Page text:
Phishing Scammers Send a Fake “Private Shared Document” as the Initial Attack Vector for Stealing LinkedIn Credentials

A new social engineering scam demonstrates how cybercriminals are both evolving their tactics while still using tried and true methods that just work to attain their goals.

I’ve covered scams impersonating Office 365 I don’t know how many times. But it’s not very often you hear about a scam that uses LinkedIn as both its distribution medium and its’ credential target.

Last month, victim LinkedIn users received a message from one of their connections (which proved to have been compromised) that contained a link to a third-party website containing a “LinkedInSecureMessage” (which there is no such thing).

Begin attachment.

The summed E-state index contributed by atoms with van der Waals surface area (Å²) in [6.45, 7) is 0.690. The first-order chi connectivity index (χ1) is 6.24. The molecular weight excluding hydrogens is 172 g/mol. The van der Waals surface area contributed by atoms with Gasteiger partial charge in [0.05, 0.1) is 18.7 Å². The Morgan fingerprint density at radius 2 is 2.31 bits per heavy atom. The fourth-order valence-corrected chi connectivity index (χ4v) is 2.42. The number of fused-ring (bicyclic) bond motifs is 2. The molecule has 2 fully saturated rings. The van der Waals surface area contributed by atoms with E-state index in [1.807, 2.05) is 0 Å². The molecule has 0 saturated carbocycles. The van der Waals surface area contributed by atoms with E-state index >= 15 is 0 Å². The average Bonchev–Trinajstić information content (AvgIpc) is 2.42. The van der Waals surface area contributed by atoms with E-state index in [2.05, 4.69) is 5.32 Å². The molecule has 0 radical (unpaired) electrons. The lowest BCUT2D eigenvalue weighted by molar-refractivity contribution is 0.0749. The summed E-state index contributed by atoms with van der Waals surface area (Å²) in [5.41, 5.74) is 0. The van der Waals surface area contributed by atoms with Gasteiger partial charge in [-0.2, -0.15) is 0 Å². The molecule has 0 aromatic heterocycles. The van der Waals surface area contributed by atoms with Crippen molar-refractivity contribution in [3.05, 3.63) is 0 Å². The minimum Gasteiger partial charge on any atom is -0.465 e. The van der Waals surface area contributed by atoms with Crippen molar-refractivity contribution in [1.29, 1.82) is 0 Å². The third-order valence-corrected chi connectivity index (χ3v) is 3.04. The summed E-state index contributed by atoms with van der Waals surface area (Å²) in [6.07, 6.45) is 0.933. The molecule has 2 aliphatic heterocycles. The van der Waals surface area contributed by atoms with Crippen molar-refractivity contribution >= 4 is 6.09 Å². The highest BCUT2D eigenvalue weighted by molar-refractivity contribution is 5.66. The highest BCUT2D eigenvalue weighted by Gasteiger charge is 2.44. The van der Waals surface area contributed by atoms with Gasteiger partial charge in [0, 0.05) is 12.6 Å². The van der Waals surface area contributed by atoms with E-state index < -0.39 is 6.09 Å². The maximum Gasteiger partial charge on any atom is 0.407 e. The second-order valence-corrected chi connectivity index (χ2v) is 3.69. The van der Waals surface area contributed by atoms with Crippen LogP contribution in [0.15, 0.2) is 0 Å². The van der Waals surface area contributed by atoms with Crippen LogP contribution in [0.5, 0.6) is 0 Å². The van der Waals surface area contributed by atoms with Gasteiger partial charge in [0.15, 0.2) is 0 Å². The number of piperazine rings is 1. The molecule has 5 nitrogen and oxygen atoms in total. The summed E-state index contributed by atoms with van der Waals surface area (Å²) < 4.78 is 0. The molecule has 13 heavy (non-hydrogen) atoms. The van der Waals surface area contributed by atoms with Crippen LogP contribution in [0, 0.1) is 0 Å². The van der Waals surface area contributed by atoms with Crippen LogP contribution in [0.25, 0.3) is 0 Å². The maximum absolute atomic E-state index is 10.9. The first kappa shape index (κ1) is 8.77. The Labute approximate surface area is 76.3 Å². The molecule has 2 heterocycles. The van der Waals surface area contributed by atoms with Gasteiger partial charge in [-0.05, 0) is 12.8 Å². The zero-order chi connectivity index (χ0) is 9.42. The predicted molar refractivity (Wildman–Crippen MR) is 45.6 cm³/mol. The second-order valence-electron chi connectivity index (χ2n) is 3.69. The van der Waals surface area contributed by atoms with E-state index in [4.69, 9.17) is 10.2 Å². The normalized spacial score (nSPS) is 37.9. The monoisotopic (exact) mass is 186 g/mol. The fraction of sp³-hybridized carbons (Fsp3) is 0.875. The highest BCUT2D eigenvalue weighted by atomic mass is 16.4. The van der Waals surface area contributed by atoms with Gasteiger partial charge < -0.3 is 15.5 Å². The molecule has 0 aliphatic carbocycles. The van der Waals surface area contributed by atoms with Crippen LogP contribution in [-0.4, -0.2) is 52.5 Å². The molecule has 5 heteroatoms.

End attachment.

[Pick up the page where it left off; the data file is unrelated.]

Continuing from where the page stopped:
Victims are taken to a page displaying the following very official-looking page:

LinkedIN View Document

After pressing the “view document” button, they are presented with again, an equally convincing page.

LinkedIn Welcome Page

The scam here is to steal LinkedIn credentials, likely to be sold to another cybercriminal used to perpetuate additional scams. In this case, LinkedIn is merely the avenue of opportunity for the bad guy; it can just as easily be any other SaaS offering in the cloud.

Users need to stay vigilant with every cloud-based application they use; cybercriminals are always looking for the next site they can make use of to infiltrate to make a buck.

Teaching users through Security Awareness Training will help to maintain that needed vigilance and lower the chance of users falling for even some of the best impersonation attacks around.

This article originally posted here on KnowBe4.

Check out more on Making Sense of Security.

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